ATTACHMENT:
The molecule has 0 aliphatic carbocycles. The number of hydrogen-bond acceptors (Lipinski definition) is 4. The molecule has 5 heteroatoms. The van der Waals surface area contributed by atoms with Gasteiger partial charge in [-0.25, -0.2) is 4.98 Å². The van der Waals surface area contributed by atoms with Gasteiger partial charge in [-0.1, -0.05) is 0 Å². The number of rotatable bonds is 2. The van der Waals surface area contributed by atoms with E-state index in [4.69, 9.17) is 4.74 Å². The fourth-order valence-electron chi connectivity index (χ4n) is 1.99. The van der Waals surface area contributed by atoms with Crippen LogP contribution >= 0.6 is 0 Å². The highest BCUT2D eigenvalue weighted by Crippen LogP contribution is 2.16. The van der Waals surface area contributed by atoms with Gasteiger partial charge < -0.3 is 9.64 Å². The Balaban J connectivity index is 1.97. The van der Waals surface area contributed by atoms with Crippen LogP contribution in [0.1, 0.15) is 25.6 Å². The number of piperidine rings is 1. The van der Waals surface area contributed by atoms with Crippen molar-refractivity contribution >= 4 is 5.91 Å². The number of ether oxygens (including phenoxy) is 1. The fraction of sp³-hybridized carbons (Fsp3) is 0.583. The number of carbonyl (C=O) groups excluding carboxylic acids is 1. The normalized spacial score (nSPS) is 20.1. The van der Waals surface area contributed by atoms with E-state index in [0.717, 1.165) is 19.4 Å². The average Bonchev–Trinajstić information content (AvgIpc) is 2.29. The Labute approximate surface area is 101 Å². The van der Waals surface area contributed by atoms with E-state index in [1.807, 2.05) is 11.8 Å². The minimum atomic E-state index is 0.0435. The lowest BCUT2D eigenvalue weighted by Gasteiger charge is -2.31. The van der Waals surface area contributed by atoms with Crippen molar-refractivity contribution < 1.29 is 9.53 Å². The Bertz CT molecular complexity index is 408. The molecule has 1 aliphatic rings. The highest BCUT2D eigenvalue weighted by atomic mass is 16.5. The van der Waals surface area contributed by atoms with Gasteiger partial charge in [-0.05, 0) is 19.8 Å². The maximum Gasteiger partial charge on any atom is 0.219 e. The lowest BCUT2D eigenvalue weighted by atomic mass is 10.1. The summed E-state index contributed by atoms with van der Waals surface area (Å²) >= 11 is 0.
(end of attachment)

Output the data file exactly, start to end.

The molecule has 0 aliphatic carbocycles. The number of hydrogen-bond acceptors (Lipinski definition) is 4. The molecule has 5 heteroatoms. The van der Waals surface area contributed by atoms with Gasteiger partial charge in [-0.25, -0.2) is 4.98 Å². The van der Waals surface area contributed by atoms with Gasteiger partial charge in [-0.1, -0.05) is 0 Å². The number of rotatable bonds is 2. The van der Waals surface area contributed by atoms with E-state index in [4.69, 9.17) is 4.74 Å². The fourth-order valence-electron chi connectivity index (χ4n) is 1.99. The van der Waals surface area contributed by atoms with Crippen LogP contribution >= 0.6 is 0 Å². The highest BCUT2D eigenvalue weighted by Crippen LogP contribution is 2.16. The van der Waals surface area contributed by atoms with Gasteiger partial charge < -0.3 is 9.64 Å². The Balaban J connectivity index is 1.97. The van der Waals surface area contributed by atoms with Crippen LogP contribution in [0.1, 0.15) is 25.6 Å². The number of piperidine rings is 1. The van der Waals surface area contributed by atoms with Crippen molar-refractivity contribution >= 4 is 5.91 Å². The number of ether oxygens (including phenoxy) is 1. The fraction of sp³-hybridized carbons (Fsp3) is 0.583. The number of carbonyl (C=O) groups excluding carboxylic acids is 1. The normalized spacial score (nSPS) is 20.1. The van der Waals surface area contributed by atoms with E-state index in [0.717, 1.165) is 19.4 Å². The average Bonchev–Trinajstić information content (AvgIpc) is 2.29. The Labute approximate surface area is 101 Å². The van der Waals surface area contributed by atoms with E-state index in [1.807, 2.05) is 11.8 Å². The minimum atomic E-state index is 0.0435. The lowest BCUT2D eigenvalue weighted by Gasteiger charge is -2.31. The van der Waals surface area contributed by atoms with Crippen molar-refractivity contribution < 1.29 is 9.53 Å². The Bertz CT molecular complexity index is 408. The molecule has 1 aliphatic rings. The highest BCUT2D eigenvalue weighted by atomic mass is 16.5. The van der Waals surface area contributed by atoms with Gasteiger partial charge in [-0.05, 0) is 19.8 Å². The maximum Gasteiger partial charge on any atom is 0.219 e. The lowest BCUT2D eigenvalue weighted by atomic mass is 10.1. The summed E-state index contributed by atoms with van der Waals surface area (Å²) >= 11 is 0.